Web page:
EXTENDING THE DIALOGUE BETWEEN DESIGN(ERS) AND DISABLED USE(RS): FROM CONVERSATION TO EMBODIED SKILL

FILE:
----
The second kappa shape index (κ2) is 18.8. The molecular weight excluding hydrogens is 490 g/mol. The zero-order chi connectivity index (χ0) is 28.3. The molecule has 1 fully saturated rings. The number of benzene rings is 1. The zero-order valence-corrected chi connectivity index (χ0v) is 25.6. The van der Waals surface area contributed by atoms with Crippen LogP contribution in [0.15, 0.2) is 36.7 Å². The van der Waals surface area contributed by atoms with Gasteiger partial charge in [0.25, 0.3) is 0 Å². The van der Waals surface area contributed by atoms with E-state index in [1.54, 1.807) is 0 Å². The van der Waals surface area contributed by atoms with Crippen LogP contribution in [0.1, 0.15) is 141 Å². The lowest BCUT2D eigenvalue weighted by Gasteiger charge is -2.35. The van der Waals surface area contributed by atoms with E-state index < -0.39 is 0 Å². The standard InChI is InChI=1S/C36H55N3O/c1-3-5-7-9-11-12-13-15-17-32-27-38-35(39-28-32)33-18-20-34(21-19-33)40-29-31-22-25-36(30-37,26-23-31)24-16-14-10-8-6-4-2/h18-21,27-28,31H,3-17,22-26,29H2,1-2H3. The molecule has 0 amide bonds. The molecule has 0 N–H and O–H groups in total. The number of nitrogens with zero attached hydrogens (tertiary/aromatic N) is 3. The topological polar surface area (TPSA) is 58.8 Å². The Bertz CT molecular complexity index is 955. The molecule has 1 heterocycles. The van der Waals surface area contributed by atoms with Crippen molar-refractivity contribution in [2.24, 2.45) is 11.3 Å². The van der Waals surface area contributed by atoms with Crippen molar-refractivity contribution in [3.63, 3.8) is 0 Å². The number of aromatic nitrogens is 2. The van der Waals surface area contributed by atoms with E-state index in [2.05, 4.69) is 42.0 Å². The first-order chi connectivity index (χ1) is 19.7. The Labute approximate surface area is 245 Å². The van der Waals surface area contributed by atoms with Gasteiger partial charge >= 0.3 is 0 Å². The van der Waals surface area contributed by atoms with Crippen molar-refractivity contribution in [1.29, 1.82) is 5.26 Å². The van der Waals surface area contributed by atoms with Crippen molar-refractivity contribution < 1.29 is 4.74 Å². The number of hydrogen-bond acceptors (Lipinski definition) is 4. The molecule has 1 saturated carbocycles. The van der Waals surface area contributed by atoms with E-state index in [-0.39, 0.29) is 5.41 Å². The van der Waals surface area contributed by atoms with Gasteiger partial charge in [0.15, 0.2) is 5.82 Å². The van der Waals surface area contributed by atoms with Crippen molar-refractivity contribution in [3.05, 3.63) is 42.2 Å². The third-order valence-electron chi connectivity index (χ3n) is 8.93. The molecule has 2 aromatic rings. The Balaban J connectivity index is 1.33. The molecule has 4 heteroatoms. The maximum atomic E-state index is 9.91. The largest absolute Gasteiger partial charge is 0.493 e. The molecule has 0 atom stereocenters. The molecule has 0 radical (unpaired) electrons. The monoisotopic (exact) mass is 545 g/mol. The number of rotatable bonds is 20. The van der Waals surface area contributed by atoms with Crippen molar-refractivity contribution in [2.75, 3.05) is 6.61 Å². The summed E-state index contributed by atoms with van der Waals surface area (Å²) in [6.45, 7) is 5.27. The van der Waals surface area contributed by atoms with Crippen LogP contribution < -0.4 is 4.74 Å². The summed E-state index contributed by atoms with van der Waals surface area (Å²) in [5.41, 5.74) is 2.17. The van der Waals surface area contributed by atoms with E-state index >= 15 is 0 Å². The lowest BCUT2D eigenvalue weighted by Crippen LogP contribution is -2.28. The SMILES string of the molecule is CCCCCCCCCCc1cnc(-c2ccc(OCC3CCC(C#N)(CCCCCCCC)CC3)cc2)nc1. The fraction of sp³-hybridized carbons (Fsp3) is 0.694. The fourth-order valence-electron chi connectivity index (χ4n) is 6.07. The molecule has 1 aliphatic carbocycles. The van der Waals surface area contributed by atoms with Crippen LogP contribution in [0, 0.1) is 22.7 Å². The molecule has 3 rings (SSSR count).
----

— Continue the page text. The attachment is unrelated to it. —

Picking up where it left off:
This paper considers how through dialogue the relationship between architectural design and disability can yield opportunities instead of constraints. Two cases drawn from ongoing ethnographic design research show possibilities and the potential of dialogue for design practice and design research. Dialogue is said to amplify silent realities—things that exist either in user, object, or use, but that stay unaccounted for. However, following the discussion of the cases, it is deemed necessary to extend the notion of dialogue from conversation to embodied skill.